In the backfield, the RB position continues to cycle and is on to the next set of options: Terrance West, Isaiah Crowell and Duke Johnson.
West is a good all-around back, but has lacked consistency in the past. Head coach Mike Pettine believes he has a lot of potential, but he’s backed up by Johnson, a very interesting option as a rookie.
Duke Johnson carried the Miami Hurricanes right back to respectability as a program and is now the all-time rushing leader from a school no stranger to producing NFL caliber backs. He’s not overly imposing at 5’9” 210 pounds, but his talent supersedes the lacking in size (comparative to West, who is 5’10” 225). Johnson is dealing with hamstring issues right now, however, as one of many Browns facing nagging injuries.
Crowell is a good third-down and end zone back with very good size at 5’11” 225. He started the season productively and has the talent to average five yards per carry for a full season.
It will require some help from the OL, but the Browns are actually well stocked there, much to its benefit. It was one of the best OL’s in the NFL last year prior to Alex Mack’s injury, and while it is a bit much to lie the later struggles squarely on that, it did have an undeniable immediate aftereffect.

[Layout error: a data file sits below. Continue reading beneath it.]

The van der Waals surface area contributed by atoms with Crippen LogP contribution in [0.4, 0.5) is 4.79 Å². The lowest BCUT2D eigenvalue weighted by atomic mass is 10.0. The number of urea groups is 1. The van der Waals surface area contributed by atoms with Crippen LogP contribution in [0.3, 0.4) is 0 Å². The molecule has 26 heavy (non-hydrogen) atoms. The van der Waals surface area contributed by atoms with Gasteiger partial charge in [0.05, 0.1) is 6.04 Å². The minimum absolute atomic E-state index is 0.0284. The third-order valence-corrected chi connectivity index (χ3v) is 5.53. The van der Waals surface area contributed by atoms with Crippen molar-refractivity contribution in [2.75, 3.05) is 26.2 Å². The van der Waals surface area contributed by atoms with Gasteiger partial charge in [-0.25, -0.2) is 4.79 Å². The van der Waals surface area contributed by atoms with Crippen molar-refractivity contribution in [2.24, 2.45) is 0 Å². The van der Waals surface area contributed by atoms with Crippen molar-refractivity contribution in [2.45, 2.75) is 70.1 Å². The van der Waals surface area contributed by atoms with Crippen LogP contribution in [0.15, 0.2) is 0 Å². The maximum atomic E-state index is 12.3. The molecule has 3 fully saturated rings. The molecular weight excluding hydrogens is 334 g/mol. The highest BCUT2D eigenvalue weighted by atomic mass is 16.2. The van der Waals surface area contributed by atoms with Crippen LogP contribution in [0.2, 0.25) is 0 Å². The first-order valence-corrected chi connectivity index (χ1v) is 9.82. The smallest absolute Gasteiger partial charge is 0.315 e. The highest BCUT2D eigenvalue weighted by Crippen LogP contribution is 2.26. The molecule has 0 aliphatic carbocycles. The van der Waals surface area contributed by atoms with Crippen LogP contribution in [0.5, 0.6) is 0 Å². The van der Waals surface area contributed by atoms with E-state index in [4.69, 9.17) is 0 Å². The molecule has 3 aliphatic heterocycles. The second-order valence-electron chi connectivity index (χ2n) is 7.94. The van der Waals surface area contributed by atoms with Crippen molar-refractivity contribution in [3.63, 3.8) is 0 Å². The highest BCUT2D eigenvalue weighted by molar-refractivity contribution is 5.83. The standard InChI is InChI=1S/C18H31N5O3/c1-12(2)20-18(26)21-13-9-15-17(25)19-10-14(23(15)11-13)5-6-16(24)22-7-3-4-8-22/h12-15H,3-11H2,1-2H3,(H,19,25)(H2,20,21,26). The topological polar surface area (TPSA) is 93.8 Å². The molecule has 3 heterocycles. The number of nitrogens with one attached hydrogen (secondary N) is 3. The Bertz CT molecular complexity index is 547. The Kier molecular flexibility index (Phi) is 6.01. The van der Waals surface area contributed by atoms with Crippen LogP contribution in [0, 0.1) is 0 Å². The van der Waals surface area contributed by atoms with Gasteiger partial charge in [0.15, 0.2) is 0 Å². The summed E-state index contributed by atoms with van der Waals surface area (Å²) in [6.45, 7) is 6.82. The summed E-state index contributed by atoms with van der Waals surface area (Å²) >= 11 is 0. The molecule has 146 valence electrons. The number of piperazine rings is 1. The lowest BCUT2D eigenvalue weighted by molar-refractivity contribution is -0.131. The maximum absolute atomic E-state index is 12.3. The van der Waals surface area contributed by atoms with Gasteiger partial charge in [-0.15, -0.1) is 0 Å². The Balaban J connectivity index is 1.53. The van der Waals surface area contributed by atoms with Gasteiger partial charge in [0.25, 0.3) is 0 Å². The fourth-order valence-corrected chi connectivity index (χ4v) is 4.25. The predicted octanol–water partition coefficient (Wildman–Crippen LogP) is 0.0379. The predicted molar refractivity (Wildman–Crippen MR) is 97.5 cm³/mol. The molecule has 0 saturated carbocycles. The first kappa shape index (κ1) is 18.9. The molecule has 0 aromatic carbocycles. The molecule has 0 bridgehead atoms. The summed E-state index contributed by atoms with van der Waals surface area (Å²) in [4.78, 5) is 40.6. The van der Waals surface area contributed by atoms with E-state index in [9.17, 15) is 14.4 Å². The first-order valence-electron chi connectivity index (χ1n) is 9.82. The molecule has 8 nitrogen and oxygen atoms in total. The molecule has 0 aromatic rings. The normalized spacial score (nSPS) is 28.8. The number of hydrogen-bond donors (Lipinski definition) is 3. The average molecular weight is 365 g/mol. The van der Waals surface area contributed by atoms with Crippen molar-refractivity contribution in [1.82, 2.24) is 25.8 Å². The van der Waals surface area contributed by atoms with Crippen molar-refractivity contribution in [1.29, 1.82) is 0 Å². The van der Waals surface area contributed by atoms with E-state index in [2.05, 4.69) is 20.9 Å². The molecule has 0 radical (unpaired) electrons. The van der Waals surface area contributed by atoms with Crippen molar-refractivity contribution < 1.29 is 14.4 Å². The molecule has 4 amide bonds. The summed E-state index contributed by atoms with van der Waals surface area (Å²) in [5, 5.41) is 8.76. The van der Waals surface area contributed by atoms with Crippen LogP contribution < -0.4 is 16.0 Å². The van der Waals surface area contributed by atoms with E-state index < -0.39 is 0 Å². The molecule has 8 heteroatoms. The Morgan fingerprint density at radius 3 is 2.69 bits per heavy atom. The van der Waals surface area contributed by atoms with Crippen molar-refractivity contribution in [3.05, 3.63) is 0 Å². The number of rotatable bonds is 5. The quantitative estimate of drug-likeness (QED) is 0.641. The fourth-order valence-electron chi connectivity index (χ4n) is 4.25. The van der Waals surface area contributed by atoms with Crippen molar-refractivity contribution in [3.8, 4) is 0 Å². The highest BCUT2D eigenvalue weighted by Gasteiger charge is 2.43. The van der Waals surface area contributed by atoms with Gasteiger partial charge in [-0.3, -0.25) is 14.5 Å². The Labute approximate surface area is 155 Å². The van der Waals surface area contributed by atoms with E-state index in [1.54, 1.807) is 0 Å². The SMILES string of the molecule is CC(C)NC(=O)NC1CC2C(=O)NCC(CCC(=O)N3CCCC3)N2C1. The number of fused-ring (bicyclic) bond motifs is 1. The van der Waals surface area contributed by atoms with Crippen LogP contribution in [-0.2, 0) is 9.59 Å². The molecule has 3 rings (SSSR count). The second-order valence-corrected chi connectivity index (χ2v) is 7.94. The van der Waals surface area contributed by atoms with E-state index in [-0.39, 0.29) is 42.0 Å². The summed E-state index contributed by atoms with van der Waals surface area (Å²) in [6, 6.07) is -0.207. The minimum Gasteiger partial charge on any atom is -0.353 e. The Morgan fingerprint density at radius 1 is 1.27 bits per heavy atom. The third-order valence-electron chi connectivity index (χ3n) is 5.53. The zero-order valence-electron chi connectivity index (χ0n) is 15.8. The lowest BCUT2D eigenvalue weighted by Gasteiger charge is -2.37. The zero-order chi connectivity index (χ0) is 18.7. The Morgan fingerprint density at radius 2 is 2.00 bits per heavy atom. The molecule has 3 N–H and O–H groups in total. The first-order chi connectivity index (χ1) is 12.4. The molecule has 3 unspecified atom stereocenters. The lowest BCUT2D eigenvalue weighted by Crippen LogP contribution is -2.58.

The Browns spent its No. 19 overall pick on OL Cameron Erving, and he’s going to be an immediate help at RG or RT, eventually becoming a C at some point down the line. He played LT on Florida State’s 2013 championship team and is rated as a top prospect at C.
LT Joe Thomas is an eight-time Pro Bowler in his prime and LG Joel Bitonio could become a very good NFL player, even a Pro Bowl selection in his own right. Mack is a two-time Pro Bowl selection and the Browns will have to work to retain him as a free agent after this season. If it can’t, Erving becomes the center and possibly makes the OL better still.
The Browns will give Manziel or McCown time. It will also create holes for the backs. How much that means in terms of overall success is tough to say, but the Browns have the foundation to create a potent offensive attack if Manziel becomes what his biggest fans dream he is. Overall, it’s a team cycling through running backs in search of a quarterback, and that’s not too harsh of a statement given its veracity.
Defensively, the Browns are in a very good position with four Super Bowl talents positioned in its defense and four very strong secondary players. It also sports three projected starters who were top-21 picks in their respective draft classes. The Browns ‘D’ is not short of talent. The DL is top notch, featuring Danny Shelton, Desmond Bryant and Randy Starks.
Shelton was taken No. 12 overall and at 6’2” 339 he is an absolute sea monster of a player, a NT capable of drawing double teams, or else destroying opposing OLs. It’s hard to cover a player of his size with a single player. The Browns also have depth on the DL.